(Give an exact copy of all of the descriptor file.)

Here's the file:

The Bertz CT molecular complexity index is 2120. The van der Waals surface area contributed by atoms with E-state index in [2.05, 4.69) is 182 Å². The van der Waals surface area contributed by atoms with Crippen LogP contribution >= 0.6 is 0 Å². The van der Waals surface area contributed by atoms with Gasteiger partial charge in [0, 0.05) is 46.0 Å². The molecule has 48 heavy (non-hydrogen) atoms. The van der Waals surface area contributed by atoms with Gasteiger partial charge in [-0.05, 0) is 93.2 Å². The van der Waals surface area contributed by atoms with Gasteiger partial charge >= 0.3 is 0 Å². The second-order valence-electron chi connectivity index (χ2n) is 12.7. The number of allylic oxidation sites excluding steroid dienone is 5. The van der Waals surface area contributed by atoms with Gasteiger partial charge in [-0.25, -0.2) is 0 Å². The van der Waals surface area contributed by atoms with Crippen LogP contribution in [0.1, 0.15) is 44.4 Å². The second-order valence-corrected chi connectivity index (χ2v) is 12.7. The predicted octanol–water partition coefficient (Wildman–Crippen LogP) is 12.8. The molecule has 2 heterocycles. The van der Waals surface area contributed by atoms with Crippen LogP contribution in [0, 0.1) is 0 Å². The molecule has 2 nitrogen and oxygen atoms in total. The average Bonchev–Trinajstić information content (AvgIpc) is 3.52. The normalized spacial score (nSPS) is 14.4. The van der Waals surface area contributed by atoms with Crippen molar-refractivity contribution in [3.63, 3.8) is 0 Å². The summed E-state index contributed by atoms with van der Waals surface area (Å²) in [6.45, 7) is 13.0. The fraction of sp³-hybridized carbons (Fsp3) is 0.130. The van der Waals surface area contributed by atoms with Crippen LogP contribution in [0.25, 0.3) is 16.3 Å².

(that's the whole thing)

The Bertz CT molecular complexity index is 2120. The van der Waals surface area contributed by atoms with E-state index in [2.05, 4.69) is 182 Å². The van der Waals surface area contributed by atoms with Crippen LogP contribution >= 0.6 is 0 Å². The van der Waals surface area contributed by atoms with Gasteiger partial charge in [0, 0.05) is 46.0 Å². The molecule has 48 heavy (non-hydrogen) atoms. The van der Waals surface area contributed by atoms with Gasteiger partial charge in [-0.05, 0) is 93.2 Å². The van der Waals surface area contributed by atoms with Gasteiger partial charge >= 0.3 is 0 Å². The second-order valence-electron chi connectivity index (χ2n) is 12.7. The number of allylic oxidation sites excluding steroid dienone is 5. The van der Waals surface area contributed by atoms with Gasteiger partial charge in [-0.25, -0.2) is 0 Å². The van der Waals surface area contributed by atoms with Crippen LogP contribution in [0.1, 0.15) is 44.4 Å². The second-order valence-corrected chi connectivity index (χ2v) is 12.7. The predicted octanol–water partition coefficient (Wildman–Crippen LogP) is 12.8. The molecule has 2 heterocycles. The van der Waals surface area contributed by atoms with Crippen LogP contribution in [0, 0.1) is 0 Å². The molecule has 2 nitrogen and oxygen atoms in total. The average Bonchev–Trinajstić information content (AvgIpc) is 3.52. The normalized spacial score (nSPS) is 14.4. The van der Waals surface area contributed by atoms with Crippen molar-refractivity contribution in [3.63, 3.8) is 0 Å². The summed E-state index contributed by atoms with van der Waals surface area (Å²) in [6.45, 7) is 13.0. The fraction of sp³-hybridized carbons (Fsp3) is 0.130. The van der Waals surface area contributed by atoms with Crippen LogP contribution in [0.25, 0.3) is 16.3 Å².